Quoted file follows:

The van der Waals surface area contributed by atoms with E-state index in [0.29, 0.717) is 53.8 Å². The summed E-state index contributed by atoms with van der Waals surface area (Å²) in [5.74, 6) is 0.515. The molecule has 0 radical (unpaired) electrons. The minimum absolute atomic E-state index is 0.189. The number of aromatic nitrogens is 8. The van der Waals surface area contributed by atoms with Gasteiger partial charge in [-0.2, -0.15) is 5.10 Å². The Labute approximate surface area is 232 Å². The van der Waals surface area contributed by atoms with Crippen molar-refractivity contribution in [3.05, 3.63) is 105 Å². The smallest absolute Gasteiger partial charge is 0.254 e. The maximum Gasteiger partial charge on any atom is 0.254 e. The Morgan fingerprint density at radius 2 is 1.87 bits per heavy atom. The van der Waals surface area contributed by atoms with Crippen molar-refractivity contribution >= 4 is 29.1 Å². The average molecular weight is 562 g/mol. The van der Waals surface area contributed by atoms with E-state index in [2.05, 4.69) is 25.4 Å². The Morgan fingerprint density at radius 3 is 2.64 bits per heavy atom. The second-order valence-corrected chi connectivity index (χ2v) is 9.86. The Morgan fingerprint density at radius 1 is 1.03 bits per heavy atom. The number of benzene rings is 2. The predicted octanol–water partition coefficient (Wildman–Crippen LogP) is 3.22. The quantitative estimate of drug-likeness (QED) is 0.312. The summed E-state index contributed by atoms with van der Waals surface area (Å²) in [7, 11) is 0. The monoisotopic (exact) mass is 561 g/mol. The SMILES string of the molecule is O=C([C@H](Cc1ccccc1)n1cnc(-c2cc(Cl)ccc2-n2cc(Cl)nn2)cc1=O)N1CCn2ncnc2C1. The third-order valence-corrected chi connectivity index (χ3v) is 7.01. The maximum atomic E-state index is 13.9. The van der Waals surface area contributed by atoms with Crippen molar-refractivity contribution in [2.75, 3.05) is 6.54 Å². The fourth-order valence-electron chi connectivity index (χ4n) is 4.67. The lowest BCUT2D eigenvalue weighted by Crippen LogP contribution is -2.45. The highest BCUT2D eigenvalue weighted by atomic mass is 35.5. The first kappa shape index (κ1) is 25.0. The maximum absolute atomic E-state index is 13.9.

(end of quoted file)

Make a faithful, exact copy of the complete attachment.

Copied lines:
The van der Waals surface area contributed by atoms with E-state index in [0.29, 0.717) is 53.8 Å². The summed E-state index contributed by atoms with van der Waals surface area (Å²) in [5.74, 6) is 0.515. The molecule has 0 radical (unpaired) electrons. The minimum absolute atomic E-state index is 0.189. The number of aromatic nitrogens is 8. The van der Waals surface area contributed by atoms with Gasteiger partial charge in [-0.2, -0.15) is 5.10 Å². The Labute approximate surface area is 232 Å². The van der Waals surface area contributed by atoms with Crippen molar-refractivity contribution in [3.05, 3.63) is 105 Å². The smallest absolute Gasteiger partial charge is 0.254 e. The maximum Gasteiger partial charge on any atom is 0.254 e. The Morgan fingerprint density at radius 2 is 1.87 bits per heavy atom. The van der Waals surface area contributed by atoms with Crippen molar-refractivity contribution >= 4 is 29.1 Å². The average molecular weight is 562 g/mol. The van der Waals surface area contributed by atoms with E-state index in [2.05, 4.69) is 25.4 Å². The Morgan fingerprint density at radius 3 is 2.64 bits per heavy atom. The second-order valence-corrected chi connectivity index (χ2v) is 9.86. The Morgan fingerprint density at radius 1 is 1.03 bits per heavy atom. The number of benzene rings is 2. The predicted octanol–water partition coefficient (Wildman–Crippen LogP) is 3.22. The quantitative estimate of drug-likeness (QED) is 0.312. The summed E-state index contributed by atoms with van der Waals surface area (Å²) in [7, 11) is 0. The monoisotopic (exact) mass is 561 g/mol. The SMILES string of the molecule is O=C([C@H](Cc1ccccc1)n1cnc(-c2cc(Cl)ccc2-n2cc(Cl)nn2)cc1=O)N1CCn2ncnc2C1. The third-order valence-corrected chi connectivity index (χ3v) is 7.01. The maximum atomic E-state index is 13.9. The van der Waals surface area contributed by atoms with Crippen molar-refractivity contribution in [2.75, 3.05) is 6.54 Å². The fourth-order valence-electron chi connectivity index (χ4n) is 4.67. The lowest BCUT2D eigenvalue weighted by Crippen LogP contribution is -2.45. The highest BCUT2D eigenvalue weighted by atomic mass is 35.5. The first kappa shape index (κ1) is 25.0. The maximum absolute atomic E-state index is 13.9.